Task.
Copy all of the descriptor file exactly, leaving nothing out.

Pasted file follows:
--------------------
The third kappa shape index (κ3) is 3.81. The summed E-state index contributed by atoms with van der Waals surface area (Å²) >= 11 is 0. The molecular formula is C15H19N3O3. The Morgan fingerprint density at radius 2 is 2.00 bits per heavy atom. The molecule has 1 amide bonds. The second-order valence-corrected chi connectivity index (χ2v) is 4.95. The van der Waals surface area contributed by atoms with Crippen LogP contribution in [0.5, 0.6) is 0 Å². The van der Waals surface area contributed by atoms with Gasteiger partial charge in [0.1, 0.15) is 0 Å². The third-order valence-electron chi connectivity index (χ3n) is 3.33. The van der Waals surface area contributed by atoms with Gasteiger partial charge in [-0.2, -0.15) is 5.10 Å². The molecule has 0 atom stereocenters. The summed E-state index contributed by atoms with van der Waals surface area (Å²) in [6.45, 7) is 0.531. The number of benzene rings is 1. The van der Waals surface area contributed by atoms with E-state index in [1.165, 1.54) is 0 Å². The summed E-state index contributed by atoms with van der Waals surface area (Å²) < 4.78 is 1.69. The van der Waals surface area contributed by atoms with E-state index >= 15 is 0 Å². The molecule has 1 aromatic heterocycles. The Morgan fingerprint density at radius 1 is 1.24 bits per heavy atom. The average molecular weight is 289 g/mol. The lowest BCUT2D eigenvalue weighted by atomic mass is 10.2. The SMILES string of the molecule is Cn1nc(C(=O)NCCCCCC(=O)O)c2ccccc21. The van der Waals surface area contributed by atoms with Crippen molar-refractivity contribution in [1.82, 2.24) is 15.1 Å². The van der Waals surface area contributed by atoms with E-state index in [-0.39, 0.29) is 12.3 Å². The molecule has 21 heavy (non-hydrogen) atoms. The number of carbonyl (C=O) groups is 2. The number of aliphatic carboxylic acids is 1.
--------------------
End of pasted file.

The third kappa shape index (κ3) is 3.81. The summed E-state index contributed by atoms with van der Waals surface area (Å²) >= 11 is 0. The molecular formula is C15H19N3O3. The Morgan fingerprint density at radius 2 is 2.00 bits per heavy atom. The molecule has 1 amide bonds. The second-order valence-corrected chi connectivity index (χ2v) is 4.95. The van der Waals surface area contributed by atoms with Crippen LogP contribution in [0.5, 0.6) is 0 Å². The van der Waals surface area contributed by atoms with Gasteiger partial charge in [0.1, 0.15) is 0 Å². The third-order valence-electron chi connectivity index (χ3n) is 3.33. The van der Waals surface area contributed by atoms with Gasteiger partial charge in [-0.2, -0.15) is 5.10 Å². The molecule has 0 atom stereocenters. The summed E-state index contributed by atoms with van der Waals surface area (Å²) in [6.45, 7) is 0.531. The number of benzene rings is 1. The van der Waals surface area contributed by atoms with E-state index in [1.165, 1.54) is 0 Å². The summed E-state index contributed by atoms with van der Waals surface area (Å²) < 4.78 is 1.69. The van der Waals surface area contributed by atoms with E-state index >= 15 is 0 Å². The molecule has 1 aromatic heterocycles. The Morgan fingerprint density at radius 1 is 1.24 bits per heavy atom. The average molecular weight is 289 g/mol. The lowest BCUT2D eigenvalue weighted by atomic mass is 10.2. The SMILES string of the molecule is Cn1nc(C(=O)NCCCCCC(=O)O)c2ccccc21. The van der Waals surface area contributed by atoms with Crippen molar-refractivity contribution in [1.82, 2.24) is 15.1 Å². The van der Waals surface area contributed by atoms with E-state index in [-0.39, 0.29) is 12.3 Å². The molecule has 21 heavy (non-hydrogen) atoms. The number of carbonyl (C=O) groups is 2. The number of aliphatic carboxylic acids is 1.